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Long Beach City College is getting a boost in its science programs — with a $14.17 million renovation that began this week on building D at the Liberal Arts campus.

The renovation, paid for by voter-approved Measure E bonds, includes new classrooms and lab areas, paint and updates on the first and second floor — about 17,512 square feet of the 27,000-square-foot total area. It’s expected to take about 18 months to complete.

Other items include a second microbiology classroom on the second floor that will double the current capacity; new data cables in the entire building; audiovisual upgrades; water-conserving fixtures; and energy-efficient replacements for two HVAC units with an exhaust fan.

“This renovation will revitalize our science programs with state-of-the-art facilities and technology to better prepare students for 21st century challenges in critical STEM fields,” LBCC superintendent-president Eloy Ortiz Oakley said in a release. “It will also increase capacity and allow more students to enroll in science courses.”

Paul Creason, dean for the school of health, kinesiology, science and mathematics, said he’s looking forward to the upgrades.

“I’m very excited about it,” Creason said. “It will enable us to expand our microbiology, physiology and anatomy courses, which are in very high demand in our area. We have a waitlist of over 200 in those courses.”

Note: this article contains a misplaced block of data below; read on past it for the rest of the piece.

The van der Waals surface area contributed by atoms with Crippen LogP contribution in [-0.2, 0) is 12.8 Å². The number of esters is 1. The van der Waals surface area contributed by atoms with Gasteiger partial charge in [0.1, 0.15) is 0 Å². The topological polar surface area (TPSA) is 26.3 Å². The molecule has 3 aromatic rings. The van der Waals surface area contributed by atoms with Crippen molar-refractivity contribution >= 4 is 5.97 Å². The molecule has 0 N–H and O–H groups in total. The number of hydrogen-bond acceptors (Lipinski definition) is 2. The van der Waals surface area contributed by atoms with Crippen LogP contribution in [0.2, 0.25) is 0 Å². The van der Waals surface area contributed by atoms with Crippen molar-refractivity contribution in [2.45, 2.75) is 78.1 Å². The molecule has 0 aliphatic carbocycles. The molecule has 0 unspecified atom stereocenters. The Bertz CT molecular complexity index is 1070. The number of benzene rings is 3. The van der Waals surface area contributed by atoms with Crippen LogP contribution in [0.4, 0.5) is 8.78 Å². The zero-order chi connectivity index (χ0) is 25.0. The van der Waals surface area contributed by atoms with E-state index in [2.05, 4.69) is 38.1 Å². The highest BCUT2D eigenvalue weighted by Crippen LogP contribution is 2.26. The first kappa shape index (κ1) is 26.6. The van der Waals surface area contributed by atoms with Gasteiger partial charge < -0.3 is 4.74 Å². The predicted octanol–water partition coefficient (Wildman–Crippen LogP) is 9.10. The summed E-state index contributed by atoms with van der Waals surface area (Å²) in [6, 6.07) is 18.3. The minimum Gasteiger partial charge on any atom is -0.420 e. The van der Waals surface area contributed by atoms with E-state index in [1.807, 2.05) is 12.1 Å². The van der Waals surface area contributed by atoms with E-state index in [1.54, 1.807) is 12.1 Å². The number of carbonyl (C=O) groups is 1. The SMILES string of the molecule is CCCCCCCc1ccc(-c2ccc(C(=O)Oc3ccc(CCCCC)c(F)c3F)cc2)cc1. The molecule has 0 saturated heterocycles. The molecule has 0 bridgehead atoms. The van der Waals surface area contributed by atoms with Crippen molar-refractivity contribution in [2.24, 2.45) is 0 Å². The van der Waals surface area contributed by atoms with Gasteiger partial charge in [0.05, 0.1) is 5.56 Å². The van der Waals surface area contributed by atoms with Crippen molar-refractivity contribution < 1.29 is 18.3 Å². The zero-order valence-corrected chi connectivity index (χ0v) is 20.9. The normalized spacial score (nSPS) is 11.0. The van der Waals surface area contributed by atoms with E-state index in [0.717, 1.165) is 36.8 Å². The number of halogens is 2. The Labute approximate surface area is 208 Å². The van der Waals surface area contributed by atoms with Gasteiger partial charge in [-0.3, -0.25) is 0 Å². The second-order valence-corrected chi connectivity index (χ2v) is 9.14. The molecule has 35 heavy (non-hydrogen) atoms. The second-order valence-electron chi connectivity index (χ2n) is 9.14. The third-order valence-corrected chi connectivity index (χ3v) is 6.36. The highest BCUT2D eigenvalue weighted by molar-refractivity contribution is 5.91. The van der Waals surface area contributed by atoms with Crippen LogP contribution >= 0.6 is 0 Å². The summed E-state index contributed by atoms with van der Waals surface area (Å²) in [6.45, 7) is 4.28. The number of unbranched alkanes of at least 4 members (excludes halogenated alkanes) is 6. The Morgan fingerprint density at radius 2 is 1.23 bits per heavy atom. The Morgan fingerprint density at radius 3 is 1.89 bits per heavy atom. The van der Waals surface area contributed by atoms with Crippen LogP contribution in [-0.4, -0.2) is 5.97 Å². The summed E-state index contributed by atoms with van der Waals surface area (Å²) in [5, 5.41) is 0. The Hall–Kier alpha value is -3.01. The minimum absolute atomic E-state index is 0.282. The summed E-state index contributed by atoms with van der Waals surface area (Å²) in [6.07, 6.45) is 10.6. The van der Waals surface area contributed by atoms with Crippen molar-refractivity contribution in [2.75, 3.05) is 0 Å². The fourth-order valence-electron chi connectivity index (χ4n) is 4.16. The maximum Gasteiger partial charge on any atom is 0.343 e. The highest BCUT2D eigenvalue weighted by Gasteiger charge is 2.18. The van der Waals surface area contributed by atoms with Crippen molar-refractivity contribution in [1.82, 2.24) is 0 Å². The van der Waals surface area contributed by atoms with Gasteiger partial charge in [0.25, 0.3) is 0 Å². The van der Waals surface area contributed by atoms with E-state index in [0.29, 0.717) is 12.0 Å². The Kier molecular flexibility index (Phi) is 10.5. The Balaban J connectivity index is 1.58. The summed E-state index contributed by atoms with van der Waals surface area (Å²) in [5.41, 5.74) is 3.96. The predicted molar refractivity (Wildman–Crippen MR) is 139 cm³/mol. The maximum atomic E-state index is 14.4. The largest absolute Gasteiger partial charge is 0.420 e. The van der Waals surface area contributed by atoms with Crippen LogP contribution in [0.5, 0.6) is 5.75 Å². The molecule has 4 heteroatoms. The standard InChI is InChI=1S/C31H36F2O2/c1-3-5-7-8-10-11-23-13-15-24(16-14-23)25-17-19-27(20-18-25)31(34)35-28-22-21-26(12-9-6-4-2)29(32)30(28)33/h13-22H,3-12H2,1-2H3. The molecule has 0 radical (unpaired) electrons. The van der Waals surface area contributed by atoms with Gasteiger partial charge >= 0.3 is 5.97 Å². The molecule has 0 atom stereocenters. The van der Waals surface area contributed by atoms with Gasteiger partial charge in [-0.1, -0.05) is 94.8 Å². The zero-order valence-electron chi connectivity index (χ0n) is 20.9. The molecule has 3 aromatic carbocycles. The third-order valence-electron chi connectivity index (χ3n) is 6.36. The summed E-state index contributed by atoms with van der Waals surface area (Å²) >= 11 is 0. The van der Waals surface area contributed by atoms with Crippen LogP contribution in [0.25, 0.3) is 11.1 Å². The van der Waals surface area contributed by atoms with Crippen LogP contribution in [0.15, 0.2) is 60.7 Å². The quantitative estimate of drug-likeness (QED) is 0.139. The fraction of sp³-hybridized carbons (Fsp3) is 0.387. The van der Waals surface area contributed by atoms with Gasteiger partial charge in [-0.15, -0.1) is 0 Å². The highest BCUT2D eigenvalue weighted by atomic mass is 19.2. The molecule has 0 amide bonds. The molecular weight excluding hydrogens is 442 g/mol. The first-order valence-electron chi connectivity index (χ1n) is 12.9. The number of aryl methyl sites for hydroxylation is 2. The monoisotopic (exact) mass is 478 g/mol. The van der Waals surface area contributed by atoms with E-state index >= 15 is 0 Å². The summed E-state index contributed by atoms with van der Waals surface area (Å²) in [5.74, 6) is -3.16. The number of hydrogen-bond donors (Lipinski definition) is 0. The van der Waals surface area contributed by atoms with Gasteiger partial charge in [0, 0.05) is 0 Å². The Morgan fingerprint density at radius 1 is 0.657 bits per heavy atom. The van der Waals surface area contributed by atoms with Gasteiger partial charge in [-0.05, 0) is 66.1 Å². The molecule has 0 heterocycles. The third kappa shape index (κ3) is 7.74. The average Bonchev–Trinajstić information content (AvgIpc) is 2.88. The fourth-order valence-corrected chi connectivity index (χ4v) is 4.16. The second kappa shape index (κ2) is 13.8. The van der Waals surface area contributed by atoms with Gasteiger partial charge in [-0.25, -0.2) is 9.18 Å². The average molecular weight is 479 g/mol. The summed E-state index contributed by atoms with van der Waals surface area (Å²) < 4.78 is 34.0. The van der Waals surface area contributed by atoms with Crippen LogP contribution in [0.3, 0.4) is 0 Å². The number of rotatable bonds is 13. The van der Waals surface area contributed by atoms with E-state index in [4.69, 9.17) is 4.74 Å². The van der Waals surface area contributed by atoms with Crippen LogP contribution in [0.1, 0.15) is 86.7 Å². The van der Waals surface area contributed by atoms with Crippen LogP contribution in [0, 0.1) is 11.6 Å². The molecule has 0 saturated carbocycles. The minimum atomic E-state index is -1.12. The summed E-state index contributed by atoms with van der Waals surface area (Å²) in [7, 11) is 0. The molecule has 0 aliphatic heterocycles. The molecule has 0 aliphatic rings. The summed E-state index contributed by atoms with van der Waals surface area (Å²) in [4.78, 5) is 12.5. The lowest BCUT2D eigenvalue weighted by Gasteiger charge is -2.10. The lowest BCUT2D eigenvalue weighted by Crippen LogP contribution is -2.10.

Additionally, the school’s radiology program has a three-year waitlist.

The reason for the demand, he said, is mostly because they are prerequisites for nursing programs. He said they’re also important for STEM careers.

An example of the expansion, Creason said, is LBCC will go from offering seven physiology courses per semester to 14, allowing for about 250 or more students per semester.

Besides having more space, the state-of-the-art classrooms will provide models, computers and other resources to help students learn course material, Creason said.

Measure E bonds have provided $440 million in new construction, repairs and renovations for LBCC’s liberal arts and pacific coast campuses. The bonds were approved in 2002 and 2008 for construction and modernization. The college is in its 11th year of the $616 million modernization process.

The building will stay open during construction, a release said. The project, as with all work at LBCC, will use green building guidelines to reduce energy and water usage.

Architects MSP and T.B. Penick & Sons, Inc. are the architect and general contractor, respectively. Cordoba Corporation manages all of LBCC’s Measure E construction.

For more information, visit www.lbcc.edu.

Emily Thornton can be reached at ethornton@gazettes.com.

Emily is a staff writer covering higher education and other various topics for Gazette Newspapers. She has a background in weekly and daily newspapers and a bachelor’s in communication from La Sierra University.

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